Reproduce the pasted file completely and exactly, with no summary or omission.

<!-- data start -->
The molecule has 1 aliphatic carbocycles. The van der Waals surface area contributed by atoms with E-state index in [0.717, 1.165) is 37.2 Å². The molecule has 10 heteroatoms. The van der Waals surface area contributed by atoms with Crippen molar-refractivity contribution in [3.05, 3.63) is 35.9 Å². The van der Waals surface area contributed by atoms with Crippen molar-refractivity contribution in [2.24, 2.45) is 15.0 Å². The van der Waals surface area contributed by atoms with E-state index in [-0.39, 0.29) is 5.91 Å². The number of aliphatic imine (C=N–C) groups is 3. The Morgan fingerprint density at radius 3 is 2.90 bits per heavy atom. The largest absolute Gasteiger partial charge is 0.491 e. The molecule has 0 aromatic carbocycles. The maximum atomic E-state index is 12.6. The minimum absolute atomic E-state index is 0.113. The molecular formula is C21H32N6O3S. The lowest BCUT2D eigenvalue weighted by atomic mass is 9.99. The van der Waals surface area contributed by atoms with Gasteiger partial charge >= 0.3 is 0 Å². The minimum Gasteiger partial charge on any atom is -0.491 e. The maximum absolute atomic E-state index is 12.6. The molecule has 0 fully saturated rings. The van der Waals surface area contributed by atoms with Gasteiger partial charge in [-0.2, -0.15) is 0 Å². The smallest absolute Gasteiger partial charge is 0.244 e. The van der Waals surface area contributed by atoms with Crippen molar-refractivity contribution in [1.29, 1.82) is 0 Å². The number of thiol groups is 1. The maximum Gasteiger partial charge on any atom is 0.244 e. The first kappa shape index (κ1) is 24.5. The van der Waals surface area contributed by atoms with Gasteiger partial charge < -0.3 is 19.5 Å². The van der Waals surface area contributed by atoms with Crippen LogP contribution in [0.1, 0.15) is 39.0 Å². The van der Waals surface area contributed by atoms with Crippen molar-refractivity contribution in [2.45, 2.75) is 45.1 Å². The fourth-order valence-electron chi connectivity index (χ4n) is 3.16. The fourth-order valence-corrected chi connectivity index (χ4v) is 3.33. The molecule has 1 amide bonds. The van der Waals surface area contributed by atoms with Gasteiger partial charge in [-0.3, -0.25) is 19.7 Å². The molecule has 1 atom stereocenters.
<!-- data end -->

The molecule has 1 aliphatic carbocycles. The van der Waals surface area contributed by atoms with E-state index in [0.717, 1.165) is 37.2 Å². The molecule has 10 heteroatoms. The van der Waals surface area contributed by atoms with Crippen molar-refractivity contribution in [3.05, 3.63) is 35.9 Å². The van der Waals surface area contributed by atoms with Crippen molar-refractivity contribution in [2.24, 2.45) is 15.0 Å². The van der Waals surface area contributed by atoms with E-state index in [-0.39, 0.29) is 5.91 Å². The number of aliphatic imine (C=N–C) groups is 3. The Morgan fingerprint density at radius 3 is 2.90 bits per heavy atom. The largest absolute Gasteiger partial charge is 0.491 e. The molecule has 0 aromatic carbocycles. The maximum atomic E-state index is 12.6. The minimum absolute atomic E-state index is 0.113. The molecular formula is C21H32N6O3S. The lowest BCUT2D eigenvalue weighted by atomic mass is 9.99. The van der Waals surface area contributed by atoms with Gasteiger partial charge >= 0.3 is 0 Å². The minimum Gasteiger partial charge on any atom is -0.491 e. The maximum absolute atomic E-state index is 12.6. The molecule has 0 fully saturated rings. The van der Waals surface area contributed by atoms with Gasteiger partial charge in [-0.2, -0.15) is 0 Å². The smallest absolute Gasteiger partial charge is 0.244 e. The van der Waals surface area contributed by atoms with Crippen molar-refractivity contribution in [1.29, 1.82) is 0 Å². The number of thiol groups is 1. The maximum Gasteiger partial charge on any atom is 0.244 e. The first kappa shape index (κ1) is 24.5. The van der Waals surface area contributed by atoms with Gasteiger partial charge < -0.3 is 19.5 Å². The van der Waals surface area contributed by atoms with Crippen LogP contribution in [0.1, 0.15) is 39.0 Å². The van der Waals surface area contributed by atoms with Crippen molar-refractivity contribution in [2.45, 2.75) is 45.1 Å². The fourth-order valence-electron chi connectivity index (χ4n) is 3.16. The fourth-order valence-corrected chi connectivity index (χ4v) is 3.33. The molecule has 1 amide bonds. The van der Waals surface area contributed by atoms with Gasteiger partial charge in [-0.3, -0.25) is 19.7 Å². The molecule has 1 atom stereocenters.